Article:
We observed seasonal diet differences among wolves, but not among snow leopards. Hence, prediction iii was only partially supported. Wolves consumed more small prey during summer and more wild ungulates during winter. Marmots was the most common small prey species in wolf scats, and the seasonal diet differences is probably caused by changes in the accessibility of marmots due to their winter hibernation. Although livestock are distributed in different altitudes during the warmer and colder months, we did not detect any seasonal difference in their occurrence in predator scats. Presumably, seasonal differences in the accessibility of livestock was not high enough to cause significant diet shifts.

Among snow leopards, scat contents differed between the sexes, i.e. females had a higher proportion of wild ungulates and males a higher proportion of livestock. Hence, prediction iv was supported and the results concur with a telemetry study of snow leopards in Mongolia, which showed that the proportion of livestock among located kills were more than twice as high among males than females [17]. More frequent livestock killing among males than females has also been observed among several other carnivore species [53], but to our knowledge, it has never before been revealed based on scat analyses. Male biased livestock killing in carnivores has been suggested to be caused by higher encounter rates among males due to their wider ranging movements [53]. It has also been suggested that sexual selection have favored a high risk-high gain strategy among the males [19, 54], which involves the depredation of easily accessible domestic prey even though it may impose a greater mortality risk due to retaliatory killing.

Livestock depredation and the associated conflicts with humans is a main challenge for the conservation of both snow leopards and wolves [15, 55]. In this context, an interesting aspect is whether management aimed at enhancing the wild prey base will lead to reduced predation rates on domestic animals [56]. In a study of Eurasian lynx, livestock depredation was inversely related to wild ungulate prey density [18]. Furthermore, a recent review revealed a somewhat similar relationship among larger felids [57], i.e. that the proportion of livestock in diets abruptly increased when wild prey biomass decreased below a threshold value. In our study, we did not detect any influence of wild prey density on the occurrence of livestock in snow leopard scats even though wild prey biomass within sampling grid cells ranged both above and below the suggested threshold value of 545 kg/km2 [57]. The lack of a relationship in our study may be partially due to a confounding effect of the wide ranging movements of snow leopards. Recently, snow leopards in Mongolia was shown to move within home ranges of several hundred km2 [58], and this entails that some individuals in our study area may have utilized several different sampling grid cells. Although thresholds in livestock depredation may exist, we believe that more research is needed to the potentially interacting effects of livestock- and wild prey abundance on the probability of livestock killings.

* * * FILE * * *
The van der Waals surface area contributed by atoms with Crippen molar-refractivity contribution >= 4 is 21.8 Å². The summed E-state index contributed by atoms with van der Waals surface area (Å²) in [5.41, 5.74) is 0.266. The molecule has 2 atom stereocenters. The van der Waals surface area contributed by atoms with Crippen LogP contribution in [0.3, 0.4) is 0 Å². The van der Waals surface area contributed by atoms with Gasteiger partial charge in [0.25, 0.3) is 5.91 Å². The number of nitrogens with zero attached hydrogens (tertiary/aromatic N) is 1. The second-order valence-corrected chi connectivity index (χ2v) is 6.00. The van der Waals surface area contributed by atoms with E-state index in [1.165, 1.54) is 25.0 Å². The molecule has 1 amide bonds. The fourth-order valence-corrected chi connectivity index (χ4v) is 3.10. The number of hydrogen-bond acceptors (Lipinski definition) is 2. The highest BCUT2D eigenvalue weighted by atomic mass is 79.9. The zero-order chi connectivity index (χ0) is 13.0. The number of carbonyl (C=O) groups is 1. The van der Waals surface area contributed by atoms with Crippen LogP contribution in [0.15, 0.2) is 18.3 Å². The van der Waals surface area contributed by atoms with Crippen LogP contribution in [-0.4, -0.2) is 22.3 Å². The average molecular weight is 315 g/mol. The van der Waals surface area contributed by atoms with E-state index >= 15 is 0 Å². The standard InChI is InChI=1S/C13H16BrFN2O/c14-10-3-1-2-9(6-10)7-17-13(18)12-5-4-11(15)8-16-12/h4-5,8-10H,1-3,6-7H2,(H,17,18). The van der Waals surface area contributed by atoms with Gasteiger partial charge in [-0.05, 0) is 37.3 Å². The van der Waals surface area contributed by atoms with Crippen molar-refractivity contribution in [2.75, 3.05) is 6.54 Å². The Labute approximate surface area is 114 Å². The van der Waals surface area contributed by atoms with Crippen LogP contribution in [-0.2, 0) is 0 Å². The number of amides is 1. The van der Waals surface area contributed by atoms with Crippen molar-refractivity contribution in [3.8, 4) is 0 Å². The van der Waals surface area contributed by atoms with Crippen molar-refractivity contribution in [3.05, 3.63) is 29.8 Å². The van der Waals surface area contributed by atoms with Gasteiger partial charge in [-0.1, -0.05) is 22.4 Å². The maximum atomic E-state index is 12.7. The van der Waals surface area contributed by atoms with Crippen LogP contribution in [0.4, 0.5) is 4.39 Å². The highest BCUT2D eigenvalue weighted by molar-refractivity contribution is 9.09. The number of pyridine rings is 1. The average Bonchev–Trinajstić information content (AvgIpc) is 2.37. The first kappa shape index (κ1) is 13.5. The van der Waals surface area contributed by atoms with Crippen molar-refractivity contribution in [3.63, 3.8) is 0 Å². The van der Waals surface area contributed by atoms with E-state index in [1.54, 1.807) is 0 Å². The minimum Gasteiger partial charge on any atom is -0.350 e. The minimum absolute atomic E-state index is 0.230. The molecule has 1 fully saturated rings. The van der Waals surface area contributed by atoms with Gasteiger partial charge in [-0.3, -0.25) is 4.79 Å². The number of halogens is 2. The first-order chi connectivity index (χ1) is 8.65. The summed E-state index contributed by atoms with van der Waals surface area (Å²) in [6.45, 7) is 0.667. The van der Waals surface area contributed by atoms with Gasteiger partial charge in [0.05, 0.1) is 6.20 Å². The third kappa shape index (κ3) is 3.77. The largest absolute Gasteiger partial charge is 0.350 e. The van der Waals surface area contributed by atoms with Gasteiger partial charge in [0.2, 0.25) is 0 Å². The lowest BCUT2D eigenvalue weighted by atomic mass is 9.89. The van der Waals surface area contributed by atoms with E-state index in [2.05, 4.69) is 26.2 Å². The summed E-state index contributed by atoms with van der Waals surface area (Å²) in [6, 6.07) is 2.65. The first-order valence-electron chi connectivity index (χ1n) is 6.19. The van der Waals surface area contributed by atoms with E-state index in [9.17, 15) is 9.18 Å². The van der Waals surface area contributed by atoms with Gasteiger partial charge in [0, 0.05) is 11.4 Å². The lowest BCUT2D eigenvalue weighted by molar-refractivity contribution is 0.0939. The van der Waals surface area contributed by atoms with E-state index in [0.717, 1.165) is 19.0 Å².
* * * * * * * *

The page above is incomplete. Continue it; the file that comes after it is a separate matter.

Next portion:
Supporting Information

S1 Appendix. Snow leopard diet data for logistic models (Snowleopardsdiet.txt).


S2 Appendix. Wolf diet data for logistic models (Wolfdiet.txt).



The Center for Molecular dynamics Nepal genotyped the scats. We sincerely thank officers and rangers of Jomsom and Lomanthang Unit Conservation Offices of Annapurna Conservation area and Manaslu Conservation area for support during field work. We are also grateful to local communities for their great help and support during the field work. We thank Nawa Raj Chapagain for preparing the study area map.

Author Contributions

  1. Conceptualization: MC MO PW.
  2. Data curation: MC.
  3. Formal analysis: MC MO.
  4. Funding acquisition: MC PW MO.
  5. Investigation: MC.
  6. Methodology: MC MO PW.
  7. Project administration: MC.
  8. Supervision: MC MO PW.
  9. Validation: MC MO PW.
  10. Visualization: MC MO PW.
  11. Writing – original draft: MC MO PW.
  12. Writing – review & editing: MC MO PW.